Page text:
Saturday, December 15, 2012

David Hochfelder

David Hochfelder is an assistant professor of history at The State University of New York, Albany.

His new book is The Telegraph in America, 1832-1920.

Recently I asked the author what he was reading. Hochfelder's reply:
I read very broadly, though with definite preferences, if that makes sense. I cycle between non-fiction, usually dealing with economics and technology, and fiction, particularly science fiction. I am fortunate to have a wonderful public library and access to a good university library, so I rarely need to buy books for my leisure reading. I own a Kindle and iPad and love them both, but I really think it’s important to support public libraries.

I am a big fan of Iain M. Banks’s Culture novels. They take place in a far future in which humanity lives in a post-scarcity galaxy. The Culture is run by artificial intelligences and it’s unclear whether humans are equal partners or merely indulged pets. Perhaps both. I recently read his most recent Culture novels, Surface Detail and The Hydrogen Sonata. What I find most appealing about Banks is that he asks serious philosophical questions about what life would be like in a world where leisure, abundance, and immortality are assumed to be the normal state of existence. And what life would be like in a world run by machines.

After Banks, I turned to several books dealing with the future of technology and sustainability. As an engineer turned historian, I oscillate between optimism and pessimism about humanity’s future. So I read widely on topics that help me to understand our mid-term and long-term prospects. On the one hand, I think we are facing some major civilizational challenges—resource depletion and climate change. On the other hand, humanity has progressed considerably in the past 500 years and we may continue to do so.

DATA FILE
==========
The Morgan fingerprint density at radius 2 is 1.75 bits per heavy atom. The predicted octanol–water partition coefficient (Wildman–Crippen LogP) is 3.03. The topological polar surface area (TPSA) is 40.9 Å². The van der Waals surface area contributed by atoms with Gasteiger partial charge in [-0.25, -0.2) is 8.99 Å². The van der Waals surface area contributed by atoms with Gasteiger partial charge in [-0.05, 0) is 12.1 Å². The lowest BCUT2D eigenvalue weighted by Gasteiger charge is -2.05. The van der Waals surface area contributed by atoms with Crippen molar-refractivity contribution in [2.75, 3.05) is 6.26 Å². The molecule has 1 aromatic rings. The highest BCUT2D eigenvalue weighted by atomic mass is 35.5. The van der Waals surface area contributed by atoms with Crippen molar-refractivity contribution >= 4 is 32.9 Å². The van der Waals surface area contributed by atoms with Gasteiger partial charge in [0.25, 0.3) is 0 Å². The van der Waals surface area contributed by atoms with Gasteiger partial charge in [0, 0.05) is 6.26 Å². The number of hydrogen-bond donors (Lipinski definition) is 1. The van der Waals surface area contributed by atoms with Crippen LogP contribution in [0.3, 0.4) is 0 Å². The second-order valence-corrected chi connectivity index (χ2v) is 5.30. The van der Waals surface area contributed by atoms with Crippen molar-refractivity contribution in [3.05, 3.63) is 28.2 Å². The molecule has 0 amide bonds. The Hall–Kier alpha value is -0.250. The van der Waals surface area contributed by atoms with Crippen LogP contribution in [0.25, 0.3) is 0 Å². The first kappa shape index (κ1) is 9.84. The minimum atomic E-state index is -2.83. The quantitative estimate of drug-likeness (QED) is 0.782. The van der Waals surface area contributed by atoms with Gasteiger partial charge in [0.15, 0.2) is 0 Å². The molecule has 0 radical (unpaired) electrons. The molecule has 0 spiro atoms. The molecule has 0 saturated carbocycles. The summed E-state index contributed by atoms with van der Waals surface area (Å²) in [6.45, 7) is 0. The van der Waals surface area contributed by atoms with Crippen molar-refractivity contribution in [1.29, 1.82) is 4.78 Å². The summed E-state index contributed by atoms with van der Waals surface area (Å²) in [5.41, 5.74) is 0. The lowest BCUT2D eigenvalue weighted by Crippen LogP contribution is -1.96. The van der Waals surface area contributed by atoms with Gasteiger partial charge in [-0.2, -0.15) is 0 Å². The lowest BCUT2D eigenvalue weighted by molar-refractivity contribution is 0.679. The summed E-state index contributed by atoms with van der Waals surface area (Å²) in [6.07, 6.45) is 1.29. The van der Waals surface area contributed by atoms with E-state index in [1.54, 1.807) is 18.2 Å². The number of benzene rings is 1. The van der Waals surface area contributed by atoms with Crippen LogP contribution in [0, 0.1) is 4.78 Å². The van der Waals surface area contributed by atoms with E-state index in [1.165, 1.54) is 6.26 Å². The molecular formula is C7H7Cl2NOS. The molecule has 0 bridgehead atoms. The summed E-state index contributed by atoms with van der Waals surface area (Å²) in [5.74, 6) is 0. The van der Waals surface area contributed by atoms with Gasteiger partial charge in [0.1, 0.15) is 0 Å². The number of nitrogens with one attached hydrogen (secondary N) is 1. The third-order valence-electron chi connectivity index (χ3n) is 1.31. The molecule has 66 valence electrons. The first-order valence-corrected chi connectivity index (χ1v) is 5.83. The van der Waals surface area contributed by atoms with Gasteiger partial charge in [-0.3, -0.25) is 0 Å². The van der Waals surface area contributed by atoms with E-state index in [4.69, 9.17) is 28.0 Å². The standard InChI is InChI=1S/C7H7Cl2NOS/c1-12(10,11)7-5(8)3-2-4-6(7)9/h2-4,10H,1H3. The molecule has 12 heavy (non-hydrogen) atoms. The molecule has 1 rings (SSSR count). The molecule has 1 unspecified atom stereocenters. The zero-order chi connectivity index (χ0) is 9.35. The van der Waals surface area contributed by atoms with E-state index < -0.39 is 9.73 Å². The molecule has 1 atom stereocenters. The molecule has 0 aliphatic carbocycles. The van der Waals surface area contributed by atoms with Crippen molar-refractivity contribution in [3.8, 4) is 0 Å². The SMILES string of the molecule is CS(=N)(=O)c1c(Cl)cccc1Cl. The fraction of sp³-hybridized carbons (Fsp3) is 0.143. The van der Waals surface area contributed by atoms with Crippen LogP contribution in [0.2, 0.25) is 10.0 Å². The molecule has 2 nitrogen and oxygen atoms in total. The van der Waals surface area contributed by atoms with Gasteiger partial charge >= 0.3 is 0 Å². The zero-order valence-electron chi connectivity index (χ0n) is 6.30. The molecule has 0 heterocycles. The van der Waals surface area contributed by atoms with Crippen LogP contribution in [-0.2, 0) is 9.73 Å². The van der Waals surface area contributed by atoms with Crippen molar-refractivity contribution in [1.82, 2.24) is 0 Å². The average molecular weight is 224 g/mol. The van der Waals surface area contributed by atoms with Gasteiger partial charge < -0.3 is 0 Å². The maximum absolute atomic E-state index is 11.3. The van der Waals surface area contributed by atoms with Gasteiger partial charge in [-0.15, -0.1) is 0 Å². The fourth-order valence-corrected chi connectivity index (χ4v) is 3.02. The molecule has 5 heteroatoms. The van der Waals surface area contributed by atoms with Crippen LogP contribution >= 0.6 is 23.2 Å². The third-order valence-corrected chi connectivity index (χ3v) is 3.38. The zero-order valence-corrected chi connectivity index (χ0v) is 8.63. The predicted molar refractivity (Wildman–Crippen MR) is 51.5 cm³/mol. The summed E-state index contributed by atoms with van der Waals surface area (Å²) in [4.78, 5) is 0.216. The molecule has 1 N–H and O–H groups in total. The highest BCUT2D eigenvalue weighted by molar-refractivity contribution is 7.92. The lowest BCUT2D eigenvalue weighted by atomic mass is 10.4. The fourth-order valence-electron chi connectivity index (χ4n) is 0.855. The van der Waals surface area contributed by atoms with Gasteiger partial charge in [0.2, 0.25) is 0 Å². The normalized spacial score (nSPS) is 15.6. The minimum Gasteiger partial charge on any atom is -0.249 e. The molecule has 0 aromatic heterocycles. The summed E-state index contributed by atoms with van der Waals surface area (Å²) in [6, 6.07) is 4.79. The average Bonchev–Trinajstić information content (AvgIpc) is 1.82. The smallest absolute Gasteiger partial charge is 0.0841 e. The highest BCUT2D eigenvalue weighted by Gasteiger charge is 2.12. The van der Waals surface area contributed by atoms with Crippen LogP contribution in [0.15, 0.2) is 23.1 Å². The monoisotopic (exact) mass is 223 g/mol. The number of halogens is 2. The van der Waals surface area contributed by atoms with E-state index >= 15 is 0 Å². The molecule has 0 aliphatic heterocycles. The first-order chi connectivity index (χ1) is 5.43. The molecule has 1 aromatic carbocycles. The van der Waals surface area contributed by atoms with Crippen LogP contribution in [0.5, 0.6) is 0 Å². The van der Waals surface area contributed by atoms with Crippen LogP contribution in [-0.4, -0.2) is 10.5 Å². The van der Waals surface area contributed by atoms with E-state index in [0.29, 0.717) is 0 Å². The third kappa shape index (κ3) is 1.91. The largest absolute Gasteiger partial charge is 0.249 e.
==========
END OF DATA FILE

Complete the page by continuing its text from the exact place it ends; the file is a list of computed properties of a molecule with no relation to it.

I began with the pessimism, starting with two titles by Martin Rees. From Here to Infinity: A Vision for the Future of Science is a short book based on Rees’s BBC Reith Lectures. He reflects on what the scientific enterprise will likely look like in the context of these civilizational challenges. After that, I read his Our Final Hour, in which he rates our chances for surviving the 21st century at 50%, thanks to global warming and the increased ability to kill ourselves off with weapons of mass destruction. Rees claims he’s an optimist, to boot! Along the same lines, I read Clive Hamilton’s Requiem for a Species after that.

To balance Rees and Hamilton, I read Stephen Pinker’s The Better Angels of Our Nature: Why Violence Has Declined and Jorgen Randers’s 2052: A Global Forecast for the Next Forty Years. I am assigning Randers for a course on future studies, so I thought I ought to read it first.

After all that, I am returning to fiction with Junot Diaz, The Brief Wondrous Life of Oscar Wao and Orhan Parmuk, The Museum of Innocence. I’ve wanted to read both authors for awhile but never got around to them.
Learn more about David Hochfelder's The Telegraph in America, 1832-1920 at the Johns Hopkins University Press website.

--Marshal Zeringue